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Considered the last “Founding Father” president, James Monroe was born on April 28, 1758 into an affluent, slave-owning family in Westmoreland County, Virginia. His parents, Spence and Elizabeth Monroe, had aspirations for their eldest son, sending him to nearby Campbelltown Academy. James’ childhood changed dramatically when both of his parents passed away within two years of each other. Joseph Jones, who became a paternal surrogate for the Monroe children, encouraged James to continue his education by attending the College of William & Mary. Monroe enrolled but later left to enlist in the Continental Army’s Third Virginia Infantry Regiment. After the war, Monroe married Elizabeth Kortright in 1786; the couple had three children together.

In terms of military, political, administrative, and diplomatic experience, James Monroe was one of the most qualified individuals to ascend to the presidency during the nineteenth century. He fought in the American Revolution and was wounded at the Battle of Trenton; served in the legislative bodies of the Virginia General Assembly and the United States Senate, as well as Governor of Virginia; held diplomatic posts across Europe for different administrations; and served as Secretary of State and Secretary of War (briefly acting in both capacities) during the James Madison administration. He also studied law with Thomas Jefferson—in fact, because of his relationship with Jefferson, Monroe purchased land adjacent to Monticello in Albemarle County, calling it Highland. This plantation was one of several properties that Monroe owned during his lifetime—along with over 200 enslaved people who provided the labor to sustain the family, their guests, and the comforts they enjoyed. Some of these individuals accompanied the Monroes to Washington as well, and later the White House. Click here to learn more about the enslaved households of President James Monroe.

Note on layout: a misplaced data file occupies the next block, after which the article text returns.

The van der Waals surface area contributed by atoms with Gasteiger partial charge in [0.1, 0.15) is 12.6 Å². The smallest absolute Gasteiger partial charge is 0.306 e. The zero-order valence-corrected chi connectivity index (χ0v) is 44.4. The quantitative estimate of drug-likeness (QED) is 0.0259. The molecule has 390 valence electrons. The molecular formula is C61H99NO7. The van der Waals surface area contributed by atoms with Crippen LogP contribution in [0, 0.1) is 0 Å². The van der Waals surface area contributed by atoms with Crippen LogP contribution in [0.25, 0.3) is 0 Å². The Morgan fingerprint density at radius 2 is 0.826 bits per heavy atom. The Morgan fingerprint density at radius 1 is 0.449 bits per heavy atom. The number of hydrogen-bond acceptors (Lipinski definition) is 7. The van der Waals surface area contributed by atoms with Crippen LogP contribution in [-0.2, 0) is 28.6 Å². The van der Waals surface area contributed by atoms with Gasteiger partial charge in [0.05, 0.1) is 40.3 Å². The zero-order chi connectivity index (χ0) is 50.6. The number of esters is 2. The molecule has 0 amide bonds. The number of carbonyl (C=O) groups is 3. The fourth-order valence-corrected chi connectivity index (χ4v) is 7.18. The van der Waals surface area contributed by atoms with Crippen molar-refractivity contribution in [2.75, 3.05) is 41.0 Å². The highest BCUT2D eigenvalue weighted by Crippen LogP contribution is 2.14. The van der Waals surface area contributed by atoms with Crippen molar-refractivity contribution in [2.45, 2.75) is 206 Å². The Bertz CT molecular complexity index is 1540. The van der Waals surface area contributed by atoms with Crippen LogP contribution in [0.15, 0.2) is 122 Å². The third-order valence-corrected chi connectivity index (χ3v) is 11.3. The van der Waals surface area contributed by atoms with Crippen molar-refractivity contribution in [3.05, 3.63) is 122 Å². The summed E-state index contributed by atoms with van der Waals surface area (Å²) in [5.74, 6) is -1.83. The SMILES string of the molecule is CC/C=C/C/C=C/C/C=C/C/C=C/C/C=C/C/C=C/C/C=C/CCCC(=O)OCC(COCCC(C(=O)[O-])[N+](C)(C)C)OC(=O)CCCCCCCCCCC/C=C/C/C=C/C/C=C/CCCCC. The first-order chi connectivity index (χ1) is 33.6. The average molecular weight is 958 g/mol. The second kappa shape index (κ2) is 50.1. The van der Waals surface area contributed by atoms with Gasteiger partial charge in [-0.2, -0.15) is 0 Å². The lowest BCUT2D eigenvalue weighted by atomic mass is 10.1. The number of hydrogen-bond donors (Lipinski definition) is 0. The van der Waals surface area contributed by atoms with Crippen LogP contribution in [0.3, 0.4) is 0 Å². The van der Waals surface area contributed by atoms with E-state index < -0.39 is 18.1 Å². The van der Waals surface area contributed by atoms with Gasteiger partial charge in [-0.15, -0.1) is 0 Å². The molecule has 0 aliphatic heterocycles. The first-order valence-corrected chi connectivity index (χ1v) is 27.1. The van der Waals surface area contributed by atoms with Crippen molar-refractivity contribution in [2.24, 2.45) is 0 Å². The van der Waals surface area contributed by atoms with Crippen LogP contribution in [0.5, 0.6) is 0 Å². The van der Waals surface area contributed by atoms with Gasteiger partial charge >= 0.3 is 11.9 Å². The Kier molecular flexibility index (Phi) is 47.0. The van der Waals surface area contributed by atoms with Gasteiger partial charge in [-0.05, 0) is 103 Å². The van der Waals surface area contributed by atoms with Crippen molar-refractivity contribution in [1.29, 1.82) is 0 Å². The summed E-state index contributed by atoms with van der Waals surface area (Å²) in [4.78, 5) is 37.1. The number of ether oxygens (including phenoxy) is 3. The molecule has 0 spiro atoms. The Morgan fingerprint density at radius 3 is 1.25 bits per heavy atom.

In 1803, President Jefferson entrusted Monroe and Robert Livingston to acquire territory from France and secure access to the Mississippi River and the port of New Orleans. The men exceeded all expectations, acquiring New Orleans and some 828,000 square miles west of the Mississippi for $15 million. The Louisiana Purchase opened up new opportunities for white settlers—often at the expense of Native Americans—and it also created a volatile mix of expansionism and slavery. As the country expanded westward, the issue of permitting slavery in new territories would continue to threaten a fragile Union. The Missouri Compromise of 1820, signed by President Monroe, temporarily defused the situation.

After the War of 1812, the United States experienced the “Era of Good Feelings”—relative political peace, economic growth, and nationalist fervor. President Monroe invigorated this spirit with goodwill tours throughout the country and ensuring that the public buildings at Washington—including the President’s House—were restored after they were destroyed by the British. Working with Secretary of State John Quincy Adams, Monroe professed American sovereignty from European nations while asserting a national right of influence over the western hemisphere. This idea, later called the “Monroe Doctrine,” shaped the next century of international relations between the United States and the world, influencing American presidents and policymakers who sought to make the country a global power.